Dongji Hoi sold its headquarters in January 1970. It has been managing the funds from the sale as the Syngman Rhee Scholarship Fund. Since 1972, scholarships have been provided annually to Korean American students in Hawaii. Dongji Hoi contributed $10,000 towards building funds when the Center for Korean Studies University of Hawai‘i at Mānoa was constructed in 1980. Room 209 at the CKS holds a plaque, “Dedicated to the Memory of Syngman Rhee by Dongji Hoi”.

Board of directors, 1956
Members and friends, March 24, 1991
Board of directors, 1992-93
Scholarship presentation by Donald C.W. Kim, August 14, 1992
UHM Center for Korean Studies
UHM CKS building contribution plaque

The 'Dongji Hoi Records' is one of the earliest collections on Korean diaspora deposited at the Center for Korean Studies. It consists of original documents of Dongji Hoi, including administrative records, meeting records, financial records, membership records, and photos. The records of the Dongji Investment Company and several subcommittees, such as the funeral committee, newspaper committee, and radio broadcasting committee, show many activities that Dongji Hoi carried on during its first 50-year history.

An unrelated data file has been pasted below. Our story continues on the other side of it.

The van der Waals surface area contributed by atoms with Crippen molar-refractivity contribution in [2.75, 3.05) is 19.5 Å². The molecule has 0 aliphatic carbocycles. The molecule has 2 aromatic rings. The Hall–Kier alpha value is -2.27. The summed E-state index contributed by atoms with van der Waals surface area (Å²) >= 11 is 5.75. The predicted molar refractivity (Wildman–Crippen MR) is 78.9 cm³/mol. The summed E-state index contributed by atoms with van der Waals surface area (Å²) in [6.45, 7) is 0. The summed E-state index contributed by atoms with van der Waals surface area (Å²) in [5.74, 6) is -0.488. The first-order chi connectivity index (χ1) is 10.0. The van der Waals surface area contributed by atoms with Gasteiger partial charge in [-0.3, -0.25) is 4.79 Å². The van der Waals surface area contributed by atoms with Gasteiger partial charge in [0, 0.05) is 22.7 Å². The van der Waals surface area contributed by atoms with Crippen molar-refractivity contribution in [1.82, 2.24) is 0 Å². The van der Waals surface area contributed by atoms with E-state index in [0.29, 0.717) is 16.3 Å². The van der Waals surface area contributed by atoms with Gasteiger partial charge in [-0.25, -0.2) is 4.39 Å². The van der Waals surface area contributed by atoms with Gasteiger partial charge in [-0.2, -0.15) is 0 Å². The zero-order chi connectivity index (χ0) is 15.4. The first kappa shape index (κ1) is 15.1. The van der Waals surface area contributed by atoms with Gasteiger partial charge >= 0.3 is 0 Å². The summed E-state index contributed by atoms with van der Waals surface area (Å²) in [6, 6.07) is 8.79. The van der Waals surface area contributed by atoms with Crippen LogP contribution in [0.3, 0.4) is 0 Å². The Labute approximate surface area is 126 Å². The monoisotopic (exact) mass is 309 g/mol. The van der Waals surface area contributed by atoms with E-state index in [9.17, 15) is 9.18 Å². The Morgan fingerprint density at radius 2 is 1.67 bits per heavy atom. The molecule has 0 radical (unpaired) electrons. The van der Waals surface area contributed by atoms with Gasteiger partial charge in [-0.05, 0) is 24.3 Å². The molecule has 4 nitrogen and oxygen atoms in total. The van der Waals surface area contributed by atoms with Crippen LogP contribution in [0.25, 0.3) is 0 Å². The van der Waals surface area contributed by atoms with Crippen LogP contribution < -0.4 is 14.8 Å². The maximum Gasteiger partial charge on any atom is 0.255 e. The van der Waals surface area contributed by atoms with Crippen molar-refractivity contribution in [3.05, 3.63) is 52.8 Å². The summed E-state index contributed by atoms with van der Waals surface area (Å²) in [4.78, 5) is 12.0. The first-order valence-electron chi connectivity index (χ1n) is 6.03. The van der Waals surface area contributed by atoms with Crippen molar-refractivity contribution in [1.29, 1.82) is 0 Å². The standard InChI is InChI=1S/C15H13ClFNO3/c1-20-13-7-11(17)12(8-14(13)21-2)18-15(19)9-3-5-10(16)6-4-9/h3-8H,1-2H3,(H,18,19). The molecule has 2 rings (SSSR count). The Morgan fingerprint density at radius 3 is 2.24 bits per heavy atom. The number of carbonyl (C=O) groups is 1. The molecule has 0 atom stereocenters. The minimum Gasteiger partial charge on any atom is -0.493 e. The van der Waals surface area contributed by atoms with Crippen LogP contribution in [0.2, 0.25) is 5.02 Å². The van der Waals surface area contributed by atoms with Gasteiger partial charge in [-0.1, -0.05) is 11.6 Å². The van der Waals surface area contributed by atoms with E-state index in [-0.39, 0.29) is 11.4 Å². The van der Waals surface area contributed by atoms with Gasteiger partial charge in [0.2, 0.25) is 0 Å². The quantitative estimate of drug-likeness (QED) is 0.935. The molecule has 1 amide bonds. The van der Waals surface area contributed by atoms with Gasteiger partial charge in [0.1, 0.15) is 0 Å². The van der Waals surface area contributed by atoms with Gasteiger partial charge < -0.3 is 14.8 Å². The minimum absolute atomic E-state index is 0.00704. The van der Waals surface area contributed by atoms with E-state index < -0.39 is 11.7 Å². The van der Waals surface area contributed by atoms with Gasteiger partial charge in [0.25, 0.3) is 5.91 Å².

CKS also holds a collection of the Korean Pacific Weekly 태평양주보 from January 13, 1938 through February 6 or 1970. Dongji Hoi took over publication of the Korean Pacific Magazine 태평양잡지, which was started by Syngman Rhee in September 1913. Dongji Hoi changed it into weekly as the Korean Pacific Weekly 태평양주보 from December 13, 1930 until its last publication in February 1970.


The exhibition was prepared by Do Young Park & Duk Hee Lee Murabayashi.


  • Committee on the 90th Anniversary Celebration of Korean Immigration to Hawaii. (1994). Their footsteps: A pictorial History of Koreans in Hawaii since 1903. Seoul: Ye Sun Co., LTD.
  • Dongji Hoi Records, Center for Korean Studies Library, University of Hawaii at Manoa.
  • Duk Hee Lee Murabayashi Collection, Center for Korean Studies Library, University of Hawaii at Manoa.
  • The Korean Pacific Weekly Collection, Center for Korean Studies Library, University of Hawaii at Manoa.
  • 이덕희. (2008). 한인기독교회·한인기독학원·대한인동지회. 서울: 한국기독교역사연구소.